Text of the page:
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Sword versus Ax
Bob Wonders Why the Sword Was Even Developed: 10/13/2022
© 2022 James LaFond
MAY/3/23
“Why would Vikings use a sword over an ax. The ax has a better reach and is so much cheaper.”
-Bob, after watching Andreas “Bull” Hansen using a poleaxe
The sword was called “the Queen of weapons” in antiquity. It was what the conqueror wielded to execute an already beaten foe, most clearly documented in Thucydides and Xenophon. It was the chosen means of capital punishment throughout the ages and across the nations.
Primarily, the sword was a back up weapon for the horseman and the shield man. The shield is the prime weapon of muscle powered warfare, as it protects against arrows and stones and darts and other thrown and propelled missiles. It is also well designed, in most configurations, for breaking the hafts and shafts of spears and axes and other weapons.
A sword is an ideal back up weapon as it can be sheathed close to the body, under the shield. It is also more effective in close work than the ax or spear, as the blade navigates around the shields of the swordsman and his foe very dexterously compared to other weapons. In fact, as first illuminated by John Clements, the hand guard of a sword is originally intended to protect the sword hand from the shield.
The sword has three origins:
-the knife
-the club
-the paddle or oar
The sword is either the lengthening of a knife or the tapering and shaping of a club. As such, it is to the club what the ax is to the hammer; the refinement of a blunt impact weapon into a cleaving or cutting tool according to the mechanics of the wedge, what the first stone hand axes were to the hand held stone.
Take a heavy stick, and shape it into something like a paddle or an oar, and you have an improvement in impact and handling similar to that of an ax handle over a bat. The bat will tend to roll off the target, while the paddle or ax handle will bite. Of interest, is that the ax handle is very much a proto-sword, a dexterous club. See Captain Sir Richard Francis Burton, The Book of the Sword, for a detailed illustrated discussion.
Think, Bob, back to me cutting that apple tree out alongside the road a couple of years back, of me breaking an ax handle with a missed stroke. Indeed, I would prefer having an ax handle in a fight against an ax man for better handling. Something about the weight on the end of the ax haft of the ax head, causes that haft to break more likely. When I threw tomahawks as a teen, we had this problem.
Now, as for tactics, the ax man against the swords man, wants to threaten the head, destroy the shield, [which is the base of operations for the sword more than it is for the ax] and cleave off the swordsman’s feet or leg below the shield.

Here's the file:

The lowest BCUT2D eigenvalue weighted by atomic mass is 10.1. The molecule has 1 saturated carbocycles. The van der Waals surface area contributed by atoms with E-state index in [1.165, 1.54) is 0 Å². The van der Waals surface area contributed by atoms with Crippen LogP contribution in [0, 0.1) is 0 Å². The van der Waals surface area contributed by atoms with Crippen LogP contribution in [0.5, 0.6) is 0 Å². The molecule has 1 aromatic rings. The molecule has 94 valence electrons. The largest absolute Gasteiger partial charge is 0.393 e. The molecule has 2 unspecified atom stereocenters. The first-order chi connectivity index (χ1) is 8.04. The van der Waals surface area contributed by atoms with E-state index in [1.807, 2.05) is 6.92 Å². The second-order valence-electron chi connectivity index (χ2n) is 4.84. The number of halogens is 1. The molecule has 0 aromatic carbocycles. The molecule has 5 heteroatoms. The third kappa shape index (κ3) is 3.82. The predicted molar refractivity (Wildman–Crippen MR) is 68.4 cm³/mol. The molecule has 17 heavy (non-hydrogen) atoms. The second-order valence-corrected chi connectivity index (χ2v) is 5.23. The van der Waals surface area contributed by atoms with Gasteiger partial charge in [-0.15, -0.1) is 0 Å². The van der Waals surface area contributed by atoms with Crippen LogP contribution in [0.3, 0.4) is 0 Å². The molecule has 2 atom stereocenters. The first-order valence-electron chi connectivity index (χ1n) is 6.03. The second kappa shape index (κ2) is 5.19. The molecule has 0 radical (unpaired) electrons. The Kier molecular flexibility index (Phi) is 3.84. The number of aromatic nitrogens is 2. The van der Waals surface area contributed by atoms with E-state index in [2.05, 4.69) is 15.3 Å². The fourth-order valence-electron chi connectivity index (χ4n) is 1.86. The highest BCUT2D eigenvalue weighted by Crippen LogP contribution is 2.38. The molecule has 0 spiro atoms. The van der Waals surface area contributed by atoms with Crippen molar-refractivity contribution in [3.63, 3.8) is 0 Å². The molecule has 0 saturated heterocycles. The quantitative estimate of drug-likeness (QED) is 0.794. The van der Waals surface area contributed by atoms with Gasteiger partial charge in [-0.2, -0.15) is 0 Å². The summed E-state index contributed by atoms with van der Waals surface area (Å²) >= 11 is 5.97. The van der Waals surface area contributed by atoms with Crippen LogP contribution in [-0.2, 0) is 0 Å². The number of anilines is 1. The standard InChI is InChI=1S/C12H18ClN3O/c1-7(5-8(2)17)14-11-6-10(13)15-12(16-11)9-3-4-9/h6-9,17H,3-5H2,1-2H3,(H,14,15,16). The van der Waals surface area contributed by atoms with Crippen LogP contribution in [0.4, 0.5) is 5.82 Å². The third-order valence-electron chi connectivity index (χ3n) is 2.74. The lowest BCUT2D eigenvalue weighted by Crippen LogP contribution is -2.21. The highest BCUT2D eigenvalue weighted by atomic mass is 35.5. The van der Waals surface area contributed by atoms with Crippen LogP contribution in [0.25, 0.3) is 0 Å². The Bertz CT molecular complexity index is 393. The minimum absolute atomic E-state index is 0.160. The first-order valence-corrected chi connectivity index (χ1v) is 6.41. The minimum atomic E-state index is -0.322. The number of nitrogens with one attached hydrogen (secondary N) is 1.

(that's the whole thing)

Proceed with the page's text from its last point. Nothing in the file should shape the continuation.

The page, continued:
The swordsman, wants to offer the head or leg, seeking to target the ax hand for cutting and the throat for stabbing and slicing [in case the stab misses, drawing back]. When the ax comes at the head, break the haft with the rim of the shield, rather than raising the shield to be wrecked. When the ax goes for the forward leg, shift that leg into reverse, plunge the shield edge down on the ax haft, and then either cut off the ax hand or thrust for the kill around the shield.
If the ax man has no shield and uses both hands, than it is very much about taking off the swordsman’s leg or pinning the haft by the swordsmen and taking off the ax man’s head.
Range favors the ax.
Close favors the sword.
The shield is the shelter of the sword and is vulnerable to the ax, head but dangerous to the ax haft.
In this fight, as a duel, mobility and timing wins the day.
In a battle line, the spear is best against the ax at first, and then once the ax man is past the spear point, the sword should be accessed.
In all of these permutations of ax versus sword, the shield is the key item.
The ax is favored by the larger and younger fighter.
The sword is favored by the smaller and older fighter, as it requires less energy and less strength.
The sword is the perfect aristocratic weapon, expensive, versatile, and good for close quarters. Recall that ancient and medieval war was about taking down the enemy chief and that the sword is a better defensive weapon than the ax, which owns the offense to the point of making its user an easier target then the swordsman.
I would guess, but do not know, that Norse and Germanic warriors were probably armed with axes over swords at about a 10 to 20 to 1 ratio.
But me, as an evil old twerp, I’ll take the sword.
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